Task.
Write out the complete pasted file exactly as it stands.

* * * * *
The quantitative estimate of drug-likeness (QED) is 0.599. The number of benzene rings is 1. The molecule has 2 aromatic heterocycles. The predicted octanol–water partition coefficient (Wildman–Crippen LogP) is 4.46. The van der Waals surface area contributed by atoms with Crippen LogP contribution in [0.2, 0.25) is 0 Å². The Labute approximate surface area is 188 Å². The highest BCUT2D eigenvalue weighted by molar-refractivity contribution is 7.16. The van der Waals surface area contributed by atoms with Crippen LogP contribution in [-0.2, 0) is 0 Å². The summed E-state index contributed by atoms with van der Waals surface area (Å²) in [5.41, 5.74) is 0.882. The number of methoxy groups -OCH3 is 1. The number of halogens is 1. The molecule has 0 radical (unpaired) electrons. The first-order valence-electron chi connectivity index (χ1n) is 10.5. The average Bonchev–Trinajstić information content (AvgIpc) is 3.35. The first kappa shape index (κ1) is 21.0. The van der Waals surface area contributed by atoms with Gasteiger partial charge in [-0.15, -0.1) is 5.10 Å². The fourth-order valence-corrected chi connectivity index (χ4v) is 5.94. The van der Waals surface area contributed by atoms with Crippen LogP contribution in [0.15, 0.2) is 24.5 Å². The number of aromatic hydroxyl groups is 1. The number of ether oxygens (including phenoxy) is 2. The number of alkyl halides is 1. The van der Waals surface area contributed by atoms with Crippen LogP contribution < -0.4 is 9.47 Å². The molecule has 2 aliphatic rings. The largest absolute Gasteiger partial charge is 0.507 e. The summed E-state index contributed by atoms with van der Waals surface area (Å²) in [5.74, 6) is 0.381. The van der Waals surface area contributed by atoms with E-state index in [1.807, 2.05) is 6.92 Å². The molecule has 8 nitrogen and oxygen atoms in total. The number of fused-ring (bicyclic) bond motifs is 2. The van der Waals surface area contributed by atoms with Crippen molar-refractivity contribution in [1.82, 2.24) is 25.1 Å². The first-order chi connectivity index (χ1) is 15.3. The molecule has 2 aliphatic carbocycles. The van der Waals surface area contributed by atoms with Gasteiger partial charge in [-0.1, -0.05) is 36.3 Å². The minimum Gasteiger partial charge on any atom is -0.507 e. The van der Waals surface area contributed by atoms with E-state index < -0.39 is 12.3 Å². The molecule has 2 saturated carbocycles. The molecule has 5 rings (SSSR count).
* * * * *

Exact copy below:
The quantitative estimate of drug-likeness (QED) is 0.599. The number of benzene rings is 1. The molecule has 2 aromatic heterocycles. The predicted octanol–water partition coefficient (Wildman–Crippen LogP) is 4.46. The van der Waals surface area contributed by atoms with Crippen LogP contribution in [0.2, 0.25) is 0 Å². The Labute approximate surface area is 188 Å². The highest BCUT2D eigenvalue weighted by molar-refractivity contribution is 7.16. The van der Waals surface area contributed by atoms with Crippen LogP contribution in [-0.2, 0) is 0 Å². The summed E-state index contributed by atoms with van der Waals surface area (Å²) in [5.41, 5.74) is 0.882. The number of methoxy groups -OCH3 is 1. The number of halogens is 1. The molecule has 0 radical (unpaired) electrons. The first-order valence-electron chi connectivity index (χ1n) is 10.5. The average Bonchev–Trinajstić information content (AvgIpc) is 3.35. The first kappa shape index (κ1) is 21.0. The van der Waals surface area contributed by atoms with Gasteiger partial charge in [-0.15, -0.1) is 5.10 Å². The fourth-order valence-corrected chi connectivity index (χ4v) is 5.94. The van der Waals surface area contributed by atoms with Crippen LogP contribution in [0.15, 0.2) is 24.5 Å². The number of aromatic hydroxyl groups is 1. The number of ether oxygens (including phenoxy) is 2. The number of alkyl halides is 1. The van der Waals surface area contributed by atoms with Crippen LogP contribution < -0.4 is 9.47 Å². The molecule has 2 aliphatic rings. The largest absolute Gasteiger partial charge is 0.507 e. The summed E-state index contributed by atoms with van der Waals surface area (Å²) in [5.74, 6) is 0.381. The van der Waals surface area contributed by atoms with E-state index in [1.807, 2.05) is 6.92 Å². The molecule has 8 nitrogen and oxygen atoms in total. The number of fused-ring (bicyclic) bond motifs is 2. The van der Waals surface area contributed by atoms with Crippen molar-refractivity contribution in [1.82, 2.24) is 25.1 Å². The first-order chi connectivity index (χ1) is 15.3. The molecule has 2 aliphatic carbocycles. The van der Waals surface area contributed by atoms with Gasteiger partial charge in [-0.1, -0.05) is 36.3 Å². The minimum Gasteiger partial charge on any atom is -0.507 e. The van der Waals surface area contributed by atoms with E-state index < -0.39 is 12.3 Å². The molecule has 2 saturated carbocycles. The molecule has 5 rings (SSSR count).